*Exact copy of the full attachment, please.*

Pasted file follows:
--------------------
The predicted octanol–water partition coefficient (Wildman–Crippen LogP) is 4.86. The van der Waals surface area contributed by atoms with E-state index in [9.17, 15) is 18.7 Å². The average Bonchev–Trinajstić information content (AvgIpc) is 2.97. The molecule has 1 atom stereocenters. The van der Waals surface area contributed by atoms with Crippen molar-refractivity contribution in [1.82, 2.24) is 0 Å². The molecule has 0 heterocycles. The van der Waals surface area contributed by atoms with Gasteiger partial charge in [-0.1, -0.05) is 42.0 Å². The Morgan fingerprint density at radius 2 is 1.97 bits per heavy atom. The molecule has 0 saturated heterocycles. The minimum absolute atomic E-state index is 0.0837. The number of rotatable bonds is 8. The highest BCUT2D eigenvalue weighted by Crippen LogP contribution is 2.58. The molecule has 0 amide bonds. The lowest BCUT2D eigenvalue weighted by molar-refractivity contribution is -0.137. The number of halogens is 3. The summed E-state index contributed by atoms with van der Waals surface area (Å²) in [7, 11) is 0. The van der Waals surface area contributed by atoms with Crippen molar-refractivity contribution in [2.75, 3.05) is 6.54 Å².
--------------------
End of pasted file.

The predicted octanol–water partition coefficient (Wildman–Crippen LogP) is 4.86. The van der Waals surface area contributed by atoms with E-state index in [9.17, 15) is 18.7 Å². The average Bonchev–Trinajstić information content (AvgIpc) is 2.97. The molecule has 1 atom stereocenters. The van der Waals surface area contributed by atoms with Crippen molar-refractivity contribution in [1.82, 2.24) is 0 Å². The molecule has 0 heterocycles. The van der Waals surface area contributed by atoms with Gasteiger partial charge in [-0.1, -0.05) is 42.0 Å². The Morgan fingerprint density at radius 2 is 1.97 bits per heavy atom. The molecule has 0 saturated heterocycles. The minimum absolute atomic E-state index is 0.0837. The number of rotatable bonds is 8. The highest BCUT2D eigenvalue weighted by Crippen LogP contribution is 2.58. The molecule has 0 amide bonds. The lowest BCUT2D eigenvalue weighted by molar-refractivity contribution is -0.137. The number of halogens is 3. The summed E-state index contributed by atoms with van der Waals surface area (Å²) in [7, 11) is 0. The van der Waals surface area contributed by atoms with Crippen molar-refractivity contribution in [2.75, 3.05) is 6.54 Å².